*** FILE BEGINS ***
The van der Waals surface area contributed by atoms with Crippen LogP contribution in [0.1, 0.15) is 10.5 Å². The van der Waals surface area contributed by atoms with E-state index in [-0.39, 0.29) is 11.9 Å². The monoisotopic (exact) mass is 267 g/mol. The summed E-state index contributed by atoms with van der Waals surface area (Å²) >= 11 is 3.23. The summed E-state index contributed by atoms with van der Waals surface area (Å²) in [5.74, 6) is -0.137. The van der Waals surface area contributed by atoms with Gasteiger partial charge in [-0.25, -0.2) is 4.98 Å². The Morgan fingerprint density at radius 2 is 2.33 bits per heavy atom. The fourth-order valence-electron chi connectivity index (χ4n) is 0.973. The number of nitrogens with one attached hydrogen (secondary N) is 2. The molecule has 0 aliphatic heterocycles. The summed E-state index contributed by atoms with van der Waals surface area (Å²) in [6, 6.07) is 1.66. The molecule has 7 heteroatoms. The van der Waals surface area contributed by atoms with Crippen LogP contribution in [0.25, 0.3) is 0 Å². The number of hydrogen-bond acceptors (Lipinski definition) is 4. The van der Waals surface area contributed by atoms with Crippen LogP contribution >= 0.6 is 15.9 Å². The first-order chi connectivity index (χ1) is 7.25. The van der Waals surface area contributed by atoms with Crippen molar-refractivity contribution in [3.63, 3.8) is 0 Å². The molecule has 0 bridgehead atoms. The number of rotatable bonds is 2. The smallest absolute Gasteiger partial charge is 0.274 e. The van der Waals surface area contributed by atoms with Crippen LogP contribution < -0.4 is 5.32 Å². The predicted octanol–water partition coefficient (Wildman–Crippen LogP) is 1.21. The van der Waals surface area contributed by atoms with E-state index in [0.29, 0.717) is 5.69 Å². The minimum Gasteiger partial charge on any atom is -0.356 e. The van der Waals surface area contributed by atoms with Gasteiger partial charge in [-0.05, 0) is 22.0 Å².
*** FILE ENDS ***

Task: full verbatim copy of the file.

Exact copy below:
The van der Waals surface area contributed by atoms with Crippen LogP contribution in [0.1, 0.15) is 10.5 Å². The van der Waals surface area contributed by atoms with E-state index in [-0.39, 0.29) is 11.9 Å². The monoisotopic (exact) mass is 267 g/mol. The summed E-state index contributed by atoms with van der Waals surface area (Å²) >= 11 is 3.23. The summed E-state index contributed by atoms with van der Waals surface area (Å²) in [5.74, 6) is -0.137. The van der Waals surface area contributed by atoms with Gasteiger partial charge in [-0.25, -0.2) is 4.98 Å². The Morgan fingerprint density at radius 2 is 2.33 bits per heavy atom. The fourth-order valence-electron chi connectivity index (χ4n) is 0.973. The number of nitrogens with one attached hydrogen (secondary N) is 2. The molecule has 0 aliphatic heterocycles. The summed E-state index contributed by atoms with van der Waals surface area (Å²) in [6, 6.07) is 1.66. The molecule has 7 heteroatoms. The van der Waals surface area contributed by atoms with Crippen LogP contribution in [0.25, 0.3) is 0 Å². The number of hydrogen-bond acceptors (Lipinski definition) is 4. The van der Waals surface area contributed by atoms with Crippen LogP contribution >= 0.6 is 15.9 Å². The first-order chi connectivity index (χ1) is 7.25. The van der Waals surface area contributed by atoms with Crippen molar-refractivity contribution in [3.63, 3.8) is 0 Å². The molecule has 0 bridgehead atoms. The number of rotatable bonds is 2. The smallest absolute Gasteiger partial charge is 0.274 e. The van der Waals surface area contributed by atoms with Crippen LogP contribution < -0.4 is 5.32 Å². The predicted octanol–water partition coefficient (Wildman–Crippen LogP) is 1.21. The van der Waals surface area contributed by atoms with E-state index in [0.29, 0.717) is 5.69 Å². The minimum Gasteiger partial charge on any atom is -0.356 e. The van der Waals surface area contributed by atoms with Gasteiger partial charge in [-0.05, 0) is 22.0 Å².